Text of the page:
This was not the attraction offered companies getting into cryptocurrency, but it appears cryptocurrency business Shapeshift is still one of many blighted by over-regulation within the industry.
The company, claiming to be one of the oldest cryptocurrency exchanges in the business, was represented at the Consensus Conference in New York last week, with its founder explaining just how significantly it was hit last year with numerous requests from the US Department of Homeland Security and the Securities and Exchange Commission.
The Swiss-based operator was hit with 60 such law enforcement requests in 2018 and further claims that the company was “gutted” by legal fees associated with running the exchange, according to Shapeshift CEO and founder Erik Voorhees, adding:
“We’ve spent millions of dollars on legal fees and trying to navigate this stuff and that continues. There is no resolution to the legal grey area and we’re an international company. Every country is a little different, most countries have multiple regulators, none of the regulators really know how to treat this stuff and this stuff keeps changing.”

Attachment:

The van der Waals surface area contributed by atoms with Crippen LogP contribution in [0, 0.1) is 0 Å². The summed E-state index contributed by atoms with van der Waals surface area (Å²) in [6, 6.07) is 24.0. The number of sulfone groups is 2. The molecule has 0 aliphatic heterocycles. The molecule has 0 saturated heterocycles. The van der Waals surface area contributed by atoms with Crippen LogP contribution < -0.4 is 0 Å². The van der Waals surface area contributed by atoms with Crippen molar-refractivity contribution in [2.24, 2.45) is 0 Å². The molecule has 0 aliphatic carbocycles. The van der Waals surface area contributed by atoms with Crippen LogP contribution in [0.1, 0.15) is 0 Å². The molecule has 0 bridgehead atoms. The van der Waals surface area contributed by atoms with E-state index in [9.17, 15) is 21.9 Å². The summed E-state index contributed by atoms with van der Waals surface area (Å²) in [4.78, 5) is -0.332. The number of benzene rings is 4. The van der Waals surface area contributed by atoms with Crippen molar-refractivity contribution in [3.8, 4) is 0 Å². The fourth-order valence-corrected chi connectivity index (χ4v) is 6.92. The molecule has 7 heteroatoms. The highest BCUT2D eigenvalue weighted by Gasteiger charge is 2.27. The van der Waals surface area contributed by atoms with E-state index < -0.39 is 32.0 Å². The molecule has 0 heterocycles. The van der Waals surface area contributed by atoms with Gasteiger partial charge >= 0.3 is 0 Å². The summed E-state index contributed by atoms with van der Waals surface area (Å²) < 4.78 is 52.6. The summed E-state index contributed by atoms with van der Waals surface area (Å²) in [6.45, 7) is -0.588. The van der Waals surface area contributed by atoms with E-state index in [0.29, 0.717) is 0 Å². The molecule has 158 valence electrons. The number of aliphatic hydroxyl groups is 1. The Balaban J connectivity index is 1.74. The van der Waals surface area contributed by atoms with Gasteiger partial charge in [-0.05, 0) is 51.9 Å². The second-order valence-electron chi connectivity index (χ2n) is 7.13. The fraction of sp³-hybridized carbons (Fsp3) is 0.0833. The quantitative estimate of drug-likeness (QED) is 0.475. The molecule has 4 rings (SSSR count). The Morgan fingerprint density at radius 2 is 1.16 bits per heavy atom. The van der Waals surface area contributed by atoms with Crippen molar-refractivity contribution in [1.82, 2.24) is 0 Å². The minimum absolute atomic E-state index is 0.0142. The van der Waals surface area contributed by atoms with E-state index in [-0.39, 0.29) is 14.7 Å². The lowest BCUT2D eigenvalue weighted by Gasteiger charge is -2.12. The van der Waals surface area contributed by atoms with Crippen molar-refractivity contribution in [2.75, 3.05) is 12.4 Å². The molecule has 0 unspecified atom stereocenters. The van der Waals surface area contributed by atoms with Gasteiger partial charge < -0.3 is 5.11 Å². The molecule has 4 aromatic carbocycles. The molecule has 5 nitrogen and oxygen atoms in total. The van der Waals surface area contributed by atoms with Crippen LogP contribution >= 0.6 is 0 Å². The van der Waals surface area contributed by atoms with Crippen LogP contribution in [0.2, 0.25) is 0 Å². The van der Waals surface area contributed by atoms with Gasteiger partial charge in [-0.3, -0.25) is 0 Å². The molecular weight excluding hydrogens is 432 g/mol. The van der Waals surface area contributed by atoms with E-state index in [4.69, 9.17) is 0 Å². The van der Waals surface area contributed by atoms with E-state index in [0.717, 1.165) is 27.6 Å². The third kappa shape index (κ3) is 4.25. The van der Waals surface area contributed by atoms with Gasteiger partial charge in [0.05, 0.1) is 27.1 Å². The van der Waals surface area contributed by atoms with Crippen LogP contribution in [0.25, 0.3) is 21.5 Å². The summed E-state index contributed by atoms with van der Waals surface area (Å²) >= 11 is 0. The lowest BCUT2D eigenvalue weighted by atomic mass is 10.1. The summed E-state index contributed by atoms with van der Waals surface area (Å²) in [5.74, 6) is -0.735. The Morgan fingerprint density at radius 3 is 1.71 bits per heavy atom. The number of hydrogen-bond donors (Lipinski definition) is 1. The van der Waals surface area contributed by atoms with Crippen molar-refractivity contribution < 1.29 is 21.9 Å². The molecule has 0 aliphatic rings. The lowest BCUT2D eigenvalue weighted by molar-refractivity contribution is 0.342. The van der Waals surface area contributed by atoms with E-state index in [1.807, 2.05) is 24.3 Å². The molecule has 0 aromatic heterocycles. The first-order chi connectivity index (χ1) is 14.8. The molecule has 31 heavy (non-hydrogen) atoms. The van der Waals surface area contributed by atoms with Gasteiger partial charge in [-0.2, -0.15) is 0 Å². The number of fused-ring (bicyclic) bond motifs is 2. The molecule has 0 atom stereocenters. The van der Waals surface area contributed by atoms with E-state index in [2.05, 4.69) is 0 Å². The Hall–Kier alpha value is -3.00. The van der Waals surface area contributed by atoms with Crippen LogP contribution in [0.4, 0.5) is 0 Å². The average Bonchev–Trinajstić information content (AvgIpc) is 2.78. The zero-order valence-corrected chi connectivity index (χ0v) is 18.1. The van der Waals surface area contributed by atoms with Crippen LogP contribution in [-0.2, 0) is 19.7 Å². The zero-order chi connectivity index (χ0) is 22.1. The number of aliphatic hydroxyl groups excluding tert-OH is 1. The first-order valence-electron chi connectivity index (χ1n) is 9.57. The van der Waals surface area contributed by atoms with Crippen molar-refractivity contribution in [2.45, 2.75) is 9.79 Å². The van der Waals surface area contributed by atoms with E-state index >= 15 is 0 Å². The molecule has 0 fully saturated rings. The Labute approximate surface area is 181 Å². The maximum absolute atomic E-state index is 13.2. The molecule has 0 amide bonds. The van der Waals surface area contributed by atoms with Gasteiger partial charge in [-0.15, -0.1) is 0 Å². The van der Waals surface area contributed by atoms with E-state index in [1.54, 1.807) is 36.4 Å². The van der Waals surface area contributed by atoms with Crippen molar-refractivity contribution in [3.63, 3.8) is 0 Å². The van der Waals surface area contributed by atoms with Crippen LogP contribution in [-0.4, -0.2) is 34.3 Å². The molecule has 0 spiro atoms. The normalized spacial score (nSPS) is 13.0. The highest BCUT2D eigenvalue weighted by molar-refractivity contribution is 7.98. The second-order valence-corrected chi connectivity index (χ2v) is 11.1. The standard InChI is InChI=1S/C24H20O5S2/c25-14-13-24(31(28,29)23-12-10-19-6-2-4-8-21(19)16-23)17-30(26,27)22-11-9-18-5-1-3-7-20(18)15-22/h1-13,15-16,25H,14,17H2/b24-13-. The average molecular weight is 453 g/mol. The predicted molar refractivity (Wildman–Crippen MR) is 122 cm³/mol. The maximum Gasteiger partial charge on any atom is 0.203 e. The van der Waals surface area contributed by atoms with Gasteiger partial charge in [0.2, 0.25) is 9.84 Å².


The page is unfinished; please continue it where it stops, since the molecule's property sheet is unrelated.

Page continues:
However, it appears that Shapeshift after “periods of wild profitability” according to Voorhees, have completed significant reconstruction after a Wall Street Journal claim last year that the company had laundered $9m-worth of cryptocurrency. When questioned if these changes were a result of regulatory pressure Voorhees was not prepared to comment, although he did hint that the rebuild wasn’t voluntary, which amounts to the same thing.
In September last year, Shapeshift took the risk of diminishing its popular user base when it announced new NYC guidelines after launching a membership program, effectively putting an end to anonymous trading.
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